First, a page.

There’s an art economist, David Galenson, who talks about the process of creation. He differentiates between the flash of lightning versus the arduous creative process. We hear a lot about the first type, what he calls “conceptual innovators”. The songwriters who wrote a song in minutes and it went to number one. The painters who sat at a canvas and with deft strokes completed a masterpiece. This idea goes back to ancient Greece, and the muse visiting with ideas of brilliance. But the notion that this is how it always transpires pays short shrift to the actual grueling and painstaking work and revisions that most artists’ work undergoes. These are the “experimental innovators”.

Leonard Cohen took six years to write “Hallelujah.” Bruce Springsteen took six months to work on the lyrics to “Born to Run.” Margaret Mitchell took 10 years to write Gone with the Wind and our own Alistair Macleod wrote his stunner No Great Mischief in 13 years.

Creating art is the use of skepticism for what’s come before, and the application of curiosity, which leads to the imagination arriving at something utterly new, through skill. In an increasingly hurried world, it’s important to use long-term thinking. Governments, funders, publishers and labels need to remember that most artists need time to develop, grow and realize their visions.

For instance, The Tipping Point author Malcolm Gladwell, when asked about the pressure the publishing industry puts on writers to write quickly, said, “Quality work takes time. As a writer, my principal observation about why other writers fail is that they are in too much of a hurry. I don’t think the problem with writing in America right now is a failure of output. I think it’s a failure of quality.”
Our current social climate has been moving further away from time and skill. The notion that anyone can record an album in their bedroom and upload it for free is in theory a democratizing one, but it begs the question: Just because you can, should you? There’s a whole “amateurizing” movement which is exactly the same concept – a democratizing idea, but put into practice, what does it amount to and how does it translate to the consumer?

When I was in Grade 7, I was in a string quartet that would play for weddings. The cellist had put the group together and managed the bookings. She was the most inexperienced member of the quartet musically, and didn’t practice enough. For the last wedding I played with that quartet, the bride had requested Pachelbel’s Canon – which is right at the top of the Wedding “hits package”; I’m sure you’ve heard it many times. The cello part has eight notes in it – the same pattern, over and over. She didn’t ever get through the sequence without a mistake, and the piece came off as pretty amateur affair. I tried to be diplomatic after the wedding and suggested that perhaps “we,” as a quartet, should practice more before we accepted any further payment for our services.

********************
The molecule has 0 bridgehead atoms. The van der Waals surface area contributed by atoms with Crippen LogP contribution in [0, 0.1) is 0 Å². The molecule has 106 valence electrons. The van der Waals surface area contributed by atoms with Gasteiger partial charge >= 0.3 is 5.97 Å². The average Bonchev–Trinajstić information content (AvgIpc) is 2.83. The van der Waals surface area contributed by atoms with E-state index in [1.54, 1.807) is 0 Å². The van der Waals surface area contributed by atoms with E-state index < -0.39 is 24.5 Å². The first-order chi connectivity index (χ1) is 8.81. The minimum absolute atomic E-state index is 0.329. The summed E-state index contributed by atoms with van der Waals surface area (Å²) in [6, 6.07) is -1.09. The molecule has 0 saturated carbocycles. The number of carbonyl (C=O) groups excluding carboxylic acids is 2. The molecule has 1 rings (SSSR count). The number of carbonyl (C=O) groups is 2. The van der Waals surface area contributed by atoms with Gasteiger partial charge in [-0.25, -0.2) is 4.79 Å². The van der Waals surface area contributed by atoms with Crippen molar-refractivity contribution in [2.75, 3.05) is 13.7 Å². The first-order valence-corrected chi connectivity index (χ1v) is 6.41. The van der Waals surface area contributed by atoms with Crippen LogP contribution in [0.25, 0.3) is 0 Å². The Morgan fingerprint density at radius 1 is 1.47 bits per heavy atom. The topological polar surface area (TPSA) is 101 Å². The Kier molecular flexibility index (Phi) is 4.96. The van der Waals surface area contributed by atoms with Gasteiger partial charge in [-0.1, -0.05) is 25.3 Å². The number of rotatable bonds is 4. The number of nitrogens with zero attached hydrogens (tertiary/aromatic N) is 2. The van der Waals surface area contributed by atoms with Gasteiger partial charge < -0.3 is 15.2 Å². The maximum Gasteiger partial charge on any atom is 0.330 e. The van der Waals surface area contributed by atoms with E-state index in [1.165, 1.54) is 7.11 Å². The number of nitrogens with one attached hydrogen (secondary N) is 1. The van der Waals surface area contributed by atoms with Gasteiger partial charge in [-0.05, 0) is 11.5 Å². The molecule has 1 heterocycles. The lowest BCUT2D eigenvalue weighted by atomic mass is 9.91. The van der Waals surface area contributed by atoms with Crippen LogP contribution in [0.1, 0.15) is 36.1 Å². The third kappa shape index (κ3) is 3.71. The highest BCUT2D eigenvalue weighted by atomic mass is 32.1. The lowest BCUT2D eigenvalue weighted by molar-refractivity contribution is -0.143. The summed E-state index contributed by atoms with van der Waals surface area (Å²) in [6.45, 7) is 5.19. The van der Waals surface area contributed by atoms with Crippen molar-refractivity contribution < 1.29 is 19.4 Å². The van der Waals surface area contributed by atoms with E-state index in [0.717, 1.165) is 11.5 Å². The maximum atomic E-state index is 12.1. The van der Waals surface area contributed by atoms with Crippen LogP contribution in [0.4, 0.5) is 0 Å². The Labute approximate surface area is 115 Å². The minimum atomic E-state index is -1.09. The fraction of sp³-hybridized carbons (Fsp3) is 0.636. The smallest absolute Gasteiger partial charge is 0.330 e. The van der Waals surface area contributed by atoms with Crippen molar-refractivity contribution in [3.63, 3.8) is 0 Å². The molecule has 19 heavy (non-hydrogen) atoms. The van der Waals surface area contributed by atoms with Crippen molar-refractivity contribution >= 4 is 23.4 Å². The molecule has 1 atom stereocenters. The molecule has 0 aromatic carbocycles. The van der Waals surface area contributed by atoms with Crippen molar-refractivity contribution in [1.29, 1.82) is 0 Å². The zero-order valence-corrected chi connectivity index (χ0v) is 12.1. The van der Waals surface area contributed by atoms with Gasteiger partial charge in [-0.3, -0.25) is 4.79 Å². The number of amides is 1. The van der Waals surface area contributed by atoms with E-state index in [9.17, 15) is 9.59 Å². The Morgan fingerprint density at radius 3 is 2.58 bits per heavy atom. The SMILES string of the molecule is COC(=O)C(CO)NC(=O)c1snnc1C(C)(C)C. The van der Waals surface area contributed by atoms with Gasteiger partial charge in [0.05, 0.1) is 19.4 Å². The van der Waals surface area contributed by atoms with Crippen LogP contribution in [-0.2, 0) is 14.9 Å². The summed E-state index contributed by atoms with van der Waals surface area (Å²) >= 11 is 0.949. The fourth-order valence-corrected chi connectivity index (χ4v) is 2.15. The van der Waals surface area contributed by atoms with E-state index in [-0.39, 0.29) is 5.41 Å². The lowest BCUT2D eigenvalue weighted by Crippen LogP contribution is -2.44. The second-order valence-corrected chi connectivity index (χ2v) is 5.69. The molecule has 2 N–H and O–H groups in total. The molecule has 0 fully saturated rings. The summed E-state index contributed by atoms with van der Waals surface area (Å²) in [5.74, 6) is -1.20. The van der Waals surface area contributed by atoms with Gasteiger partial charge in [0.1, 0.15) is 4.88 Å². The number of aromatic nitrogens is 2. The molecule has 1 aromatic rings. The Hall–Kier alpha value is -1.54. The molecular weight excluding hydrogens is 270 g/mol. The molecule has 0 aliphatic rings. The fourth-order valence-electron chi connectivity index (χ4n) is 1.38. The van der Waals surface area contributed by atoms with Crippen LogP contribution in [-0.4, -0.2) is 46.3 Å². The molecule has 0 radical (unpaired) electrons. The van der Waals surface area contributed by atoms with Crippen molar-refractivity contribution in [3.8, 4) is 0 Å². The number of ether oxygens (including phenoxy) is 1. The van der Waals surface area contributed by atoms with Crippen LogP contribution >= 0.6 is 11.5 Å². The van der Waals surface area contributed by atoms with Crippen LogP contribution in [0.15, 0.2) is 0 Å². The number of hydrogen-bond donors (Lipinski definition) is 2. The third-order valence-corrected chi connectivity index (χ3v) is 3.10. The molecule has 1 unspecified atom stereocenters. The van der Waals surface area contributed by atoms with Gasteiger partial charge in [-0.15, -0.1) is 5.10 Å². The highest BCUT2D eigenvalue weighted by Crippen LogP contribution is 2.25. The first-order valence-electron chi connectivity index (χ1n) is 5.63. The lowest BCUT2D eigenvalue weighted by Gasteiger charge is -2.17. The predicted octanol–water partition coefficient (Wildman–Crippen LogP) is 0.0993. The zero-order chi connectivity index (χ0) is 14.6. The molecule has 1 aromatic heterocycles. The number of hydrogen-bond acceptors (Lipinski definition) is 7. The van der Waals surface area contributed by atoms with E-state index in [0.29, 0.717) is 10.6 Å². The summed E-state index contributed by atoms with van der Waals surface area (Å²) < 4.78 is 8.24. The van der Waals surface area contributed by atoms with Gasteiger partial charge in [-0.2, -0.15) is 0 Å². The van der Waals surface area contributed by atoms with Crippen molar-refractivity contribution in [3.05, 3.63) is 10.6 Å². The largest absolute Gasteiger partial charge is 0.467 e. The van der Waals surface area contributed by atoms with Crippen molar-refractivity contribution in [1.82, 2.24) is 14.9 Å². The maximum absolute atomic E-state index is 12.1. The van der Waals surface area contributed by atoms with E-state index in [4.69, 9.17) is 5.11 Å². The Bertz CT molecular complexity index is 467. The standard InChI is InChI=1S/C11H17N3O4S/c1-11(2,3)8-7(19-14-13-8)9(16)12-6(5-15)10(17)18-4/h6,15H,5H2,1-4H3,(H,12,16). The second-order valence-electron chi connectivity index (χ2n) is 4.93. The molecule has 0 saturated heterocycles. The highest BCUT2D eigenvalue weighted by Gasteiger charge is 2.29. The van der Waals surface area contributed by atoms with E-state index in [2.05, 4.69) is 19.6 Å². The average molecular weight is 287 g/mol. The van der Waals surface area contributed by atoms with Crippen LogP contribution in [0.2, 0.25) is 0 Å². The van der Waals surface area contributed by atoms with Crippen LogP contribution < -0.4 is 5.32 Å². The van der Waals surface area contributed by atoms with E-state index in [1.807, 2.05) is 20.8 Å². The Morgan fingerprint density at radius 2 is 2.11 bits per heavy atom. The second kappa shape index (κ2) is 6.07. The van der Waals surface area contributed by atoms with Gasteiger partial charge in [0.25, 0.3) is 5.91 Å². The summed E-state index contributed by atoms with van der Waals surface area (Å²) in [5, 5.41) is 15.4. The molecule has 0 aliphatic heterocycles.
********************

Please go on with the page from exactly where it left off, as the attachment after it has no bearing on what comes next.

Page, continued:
Her response was that the bridal party seemed perfectly fine with it and didn’t notice the mistakes. But this is my problem with that: we were hired to notice. We were hired to be the experts, the arbiters of taste and skill. When this contract gets fuzzy, quality suffers. Trusted tastemakers have been eradicated by shrinking budgets and replaced with algorithms.

I’ve had some wildly sub-par service with Uber and Airbnb, and read some pretty poorly written “news stories” and blogs that just regurgitate press releases – or what’s known as “citizen journalism” – and I wonder when we got so afraid of skill and expertise.

True tastemakers are becoming endangered. There has been a vast and exponential growth in output and content in the last 20 years. While reviewers and consumers are drowning in choice, paid arbiters of taste are being laid off and replaced by amateurs.

One of the purported benefits of the digital revolution, that we’re all by now very aware of, is targeting. Because of the vast amount of data collected from all of us, we can target our exact audiences. We can be precise, allowing niche-market music to find its consumers.
The trouble is, niche isn’t easy. Because the streaming system is built on market share, the miniscule fraction of a cent you get per stream decreases wildly if your music isn’t in the mainstream. The less it’s streamed, the less it finds its way into the playlist algorithms, and then the less it’s ever played again. Niche becomes an ourobouros, a worm swallowing its own tail. Not only that, but because it’s financially such a small part of the market, it’s sometimes erased altogether.

But fostering niche is important. Why? When you look at language, there are words that are rarely used. They’re not mainstream words. They are able, however, to capture a sentiment absolutely and completely. Did you know that the word groak means staring silently at someone while they eat? That’s not a word you use on a regular basis, but I’m glad it exists.

When we limit and hinder access to these words we actually limit thought. Remember Winston Smith in 1984, a novel that gets more timely by the day. His job was to get rid of words from the dictionary to limit and control thought, creating “newspeak.” Things like spell check and text predictors are speeding up this process.

I believe algorithms threaten to limit and control as well. The calculations are based on decisions you, and those with similar taste profiles, have already made. This is limiting to imagination, and to those surprise discoveries, and against-type choices, that radically change thoughts. And changing thought patterns is one of the most powerful things about art.

So, what key piece are we missing here? We can find it in the artistic process. It’s the key to creativity: imagination. Imagination leads to skepticism, not in doubt but in curiosity. It allows us to not accept absolutes and givens, and to envision new perspectives, solutions and realities. We can employ the tools “skepticism” and “curiosity” to take ownership of our decisions, and unlock new and exciting thoughts, discoveries and inspiration.

News, music, book suggestions, products we might like popping up in our targeted ads is easy. But easy isn’t always good. We need to be more skeptical than ever, and reclaim the power of being our own tastemakers.